There are lots of Christmas traditions surrounding Christmas trees.

The story goes that they came to England when Prince Albert, the husband of Queen Victoria got married and started to celebrate Christmas here.

But the European tradition was over 300 years old even then. The Romans used to bring evergreen trees into their homes in midwinter. It seems to have been a way to bring colour and liveliness indoors during the long dark winter days. As well as this the branches were supposed to help keep bad things away from the home.

Sometimes the trees were hung upside down from hooks. Sometimes a cutting from a cherry or Hawthorne bough was potted and brought inside in the hope that it would flower in the heart of winter. A cheaper alternative was to make a pyramid of wood in the shape of a fir tree and decorate it with paper and apples and candles. These could be carried around from home to home or be used in ‘Miracle Trees’ to remember the tree of knowledge in the garden of Eden. Trees seem to have been carried around towns followed by a man on a horse dressed at Saint Nicholas (who we now think of as Father Christmas). Sometimes they were set in a town square and used as a gathering place and finally burned as part of the seasonal celebrations.

At some stage the trees were brought in side and Germans would decorate them with candles and gingerbread, pretzels and gold covered apples, roses and sweets. Originally a little model of baby Jesus was put on top of the tree, but then was replaced by an angel (which became a fairy later on) or a star.

Now we have adapted these ancient traditions. But still many of us love to decorate the Christmas tree. Some of us do it early on, perhaps in November and others decorate it on Christmas Eve. We have found our own ways of doing Christmas.

Part of this development is that we have many decorations hung on the tree.

Because this year is so wonky and different from the usual Christmases, we could try to do something a little bit different.

Using a salt dough mix we can make solid shapes to bake and then paint and hang from the tree. You can’t eat them but they can look really quite beautiful.

Salt Dough Recipe

  • Mix a cup of plain flour, half a cup of salt and half a cup of water to make a solid dough.
  • Roll it out on a floured surface nice and flat just under a centimeter thick. Then use a cookie cutter of a Christmassy shape, a star perhaps or a gingerbread man. Make a hole in the shape so that when it is finished you can thread a ribbon through it. Carefully place them in a baking tray covered with grease proof paper and bake it slowly at a low heat until it is hard.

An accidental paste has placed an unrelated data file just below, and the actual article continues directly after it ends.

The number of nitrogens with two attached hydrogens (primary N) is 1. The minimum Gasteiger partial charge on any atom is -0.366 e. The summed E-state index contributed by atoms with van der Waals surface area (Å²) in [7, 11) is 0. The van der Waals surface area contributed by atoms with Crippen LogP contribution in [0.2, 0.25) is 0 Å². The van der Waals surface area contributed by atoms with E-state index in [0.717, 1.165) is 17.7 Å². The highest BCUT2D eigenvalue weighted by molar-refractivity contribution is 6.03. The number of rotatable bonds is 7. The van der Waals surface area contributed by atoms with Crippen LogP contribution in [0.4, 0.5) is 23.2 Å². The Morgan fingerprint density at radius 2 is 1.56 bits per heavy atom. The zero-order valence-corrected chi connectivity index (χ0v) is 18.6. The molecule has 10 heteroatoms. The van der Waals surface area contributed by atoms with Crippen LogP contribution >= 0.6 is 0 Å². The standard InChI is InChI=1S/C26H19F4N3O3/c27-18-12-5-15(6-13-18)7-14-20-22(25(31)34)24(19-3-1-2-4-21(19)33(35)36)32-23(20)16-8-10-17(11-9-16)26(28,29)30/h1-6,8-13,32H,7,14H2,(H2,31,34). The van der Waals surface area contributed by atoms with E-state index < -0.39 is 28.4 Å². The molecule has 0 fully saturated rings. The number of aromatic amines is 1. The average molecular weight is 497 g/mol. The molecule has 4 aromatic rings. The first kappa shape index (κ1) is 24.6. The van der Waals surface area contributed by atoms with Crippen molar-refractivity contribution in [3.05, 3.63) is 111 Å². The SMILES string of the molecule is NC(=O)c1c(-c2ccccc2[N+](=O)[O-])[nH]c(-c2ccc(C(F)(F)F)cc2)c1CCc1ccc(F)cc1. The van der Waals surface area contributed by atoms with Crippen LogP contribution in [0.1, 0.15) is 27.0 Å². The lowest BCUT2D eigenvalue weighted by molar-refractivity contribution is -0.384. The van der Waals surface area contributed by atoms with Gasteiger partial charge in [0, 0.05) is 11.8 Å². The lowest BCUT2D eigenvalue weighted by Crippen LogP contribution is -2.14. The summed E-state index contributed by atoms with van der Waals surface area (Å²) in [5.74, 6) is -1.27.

• Let the shapes cool on a wire rack. When the shapes are dry you can paint them or cover them with glue and glitter and there you have charming little decorations or perhaps presents for people.
  • If you have a lot of time to cook them you can model shapes instead, but it is quite expensive to keep an oven running for several hours.

Perhaps if you are feeling like doing some baking you could look up a German gingerbread recipe and make tasty little decorations.

Have a fun time getting ready for the holidays.

Someone asks Winnie the Pooh what he likes best.

“Well,” said Pooh, “what I like best,” and then he had to stop and think. Because although Eating Honey was a very good thing to do, there was a moment just before you began to eat it which was better than when you were, but he didn’t know what it was called.”

― A. A. Milne, Winnie-the-Pooh

Remember that looking forward to something is almost the best part!

One of the best bits about Christmas is the build up to it.

It’s exciting to decorate our homes and think of lovely gifts for our family and friends.

My childhood Christmas memories that are strongest are of sparkling lights in the dark evenings, the transformation of home into something quite different, for just a little while, and the smells of candles oranges and Christmas trees and special food.

This year this is a little bit different for us all. We may have more time than we usually do to spend at home and we may also find that we have less money too.

We have collected a few ideas together of Christmassy things to make and do that will cost as little as possible, using some of the things that we find around us or can buy cheaply.

You have probably heard stories from back in the day about how it was perfectly normal to make your own decorations and presents and how much fun that was. This seems like the perfect time to try out some of those old ideas.